Here's the plot: Ariel Blum is an Austin-based game-developer with a crappy job making Pony franchise collectible content games for the ten-year-old Brazilian girl market. Then aliens invade the Earth. The Constellation is a coalition of many alien species who have travelled unimaginable distances to invite the Earth to join their loose-knit, non-coercive, freewheeling anarcho-syndicalist collective civilization, which has more than 100 million years' worth of history.
Ariel send the aliens an email. He has a snarky game-review blog where he writes entertainingly about crummy games. Do the aliens have any crappy games they can send him? Turns out they do. From the Constellation space-station (built out of nanocomputers and moon-dust), an alien called Curic drop-ships Ariel a bunch of alien video-games, wrapped in re-entry foam. The aliens are sending stuff like this to a lot of people, and in America, the new Bureau of Extraterrestrial Affairs (made up of ambitious jerks from the DHS) are scrambling to get it all under control.
Ariel has access to the Constellation Database of Games of a Certain Complexity, which contains user-rankings for every game invented by every alien species in the Constellation, including ones that (ominously) are now extinct. He starts mining it for interesting games to download, play and review. Read the rest
Facecord is a chest of drawers disguised as a woodpile, with hidden drawers:
the vision of a stockpile of wooden logs, brings forth visions of fueling the fire and keeping warm by the hearth on cold winter's night.american artist mark moskovitz translates this into 'facecord', a chest of drawers using the irregularities and haphazard geometry of cordwood,and the accidental poetry of its stacking to camouflage the storage furniture's actual function. the work is included in new york's museum of arts & design exhibition against the grain which features projects that examine the age-old medium of wood, and how it can be transformed intoa contemporary object.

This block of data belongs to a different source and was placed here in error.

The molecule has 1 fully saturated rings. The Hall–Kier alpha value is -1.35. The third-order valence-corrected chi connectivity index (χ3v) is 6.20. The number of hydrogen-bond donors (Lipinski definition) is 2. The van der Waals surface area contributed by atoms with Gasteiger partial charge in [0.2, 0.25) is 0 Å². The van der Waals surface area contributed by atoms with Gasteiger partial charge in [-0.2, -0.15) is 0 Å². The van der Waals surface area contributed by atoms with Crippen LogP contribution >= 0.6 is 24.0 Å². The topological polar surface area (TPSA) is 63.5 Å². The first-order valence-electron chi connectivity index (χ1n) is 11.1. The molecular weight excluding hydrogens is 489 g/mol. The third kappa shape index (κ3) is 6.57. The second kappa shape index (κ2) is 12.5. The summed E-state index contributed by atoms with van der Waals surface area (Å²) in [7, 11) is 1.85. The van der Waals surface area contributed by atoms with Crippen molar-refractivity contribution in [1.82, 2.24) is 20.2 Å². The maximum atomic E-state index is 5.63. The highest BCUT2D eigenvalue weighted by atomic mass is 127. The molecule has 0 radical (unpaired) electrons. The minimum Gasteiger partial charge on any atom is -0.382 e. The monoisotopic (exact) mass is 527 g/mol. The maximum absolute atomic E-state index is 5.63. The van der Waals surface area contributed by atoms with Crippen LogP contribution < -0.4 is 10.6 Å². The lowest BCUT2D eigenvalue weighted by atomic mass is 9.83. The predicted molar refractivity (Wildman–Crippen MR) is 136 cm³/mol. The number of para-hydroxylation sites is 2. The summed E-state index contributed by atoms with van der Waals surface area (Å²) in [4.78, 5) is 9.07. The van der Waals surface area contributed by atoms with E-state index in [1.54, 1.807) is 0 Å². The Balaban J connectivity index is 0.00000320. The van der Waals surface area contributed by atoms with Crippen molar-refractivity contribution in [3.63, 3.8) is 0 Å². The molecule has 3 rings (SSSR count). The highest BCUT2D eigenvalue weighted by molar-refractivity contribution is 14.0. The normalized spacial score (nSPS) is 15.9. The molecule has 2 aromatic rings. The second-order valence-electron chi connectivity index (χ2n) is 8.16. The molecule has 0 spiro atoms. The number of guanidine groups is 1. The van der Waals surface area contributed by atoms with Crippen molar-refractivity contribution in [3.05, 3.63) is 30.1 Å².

Someone using the City of Melbourne's IP block has been introducing biased edits to the Wikipedia page for Occupy Melbourne, attempting to erase the record of council's resolve to remove Occupy, and trying to smear the Occupy protest by removing the adjective "peaceful" from the page. The edits were made anonymously, but Wikipedia publishes IP addresses for anonymous contributors, and the IP address in question, 22.214.171.124, is registered to the city.
Proof of attacks on Occupy Melbourne Wikipedia page, attempts to change history and evidence in on-going federal court cases. More importantly the edits were made during the last week of MCC’s 2012 elections. A quick tidy up of MCC’s image just before the election. Anyone who didn’t think Melbourne City Council (MCC) was (and still is) opposed to Occupy Melbourne either has their head in the sand, is plainly lying or delusional.
The smoking gun, proof Melbourne City Council is behind the IP address 126.96.36.199 editing Occupy Melbourne Wikipedia page. The timing of this edit is far from coincidental. 21st October, the one year anniversary of the brutal city square eviction and just days before the 2012 Melbourne city council elections, where Robert Doyle sought and gained re-election.
USA USA USA Read the rest
A Long Time Ago, Gib Van Ert's memoir about growing up with Star Wars became news last Christmas, when it disappeared from Amazon following a bogus trademark question. It's been back for months now, and has been in my to-read pile for much longer, and I've finally had the pure pleasure of reading it.
A Long Time Ago is a thoughtful, funny, and beautifully written story of the role that Star Wars played in Van Ert's life, shaping his destiny as he was raised by a USMC-deserting draft dodger and a runaway Texas beauty queen in small town British Colombia. Like me, Van Ert saw the first movie as a small boy, and thereafter principally experienced it through toys, records and merchandising tie-ins. His critiques of the Kenner action figures are both scathingly hilarious and bang on, and that's pretty much a microcosm for the whole book.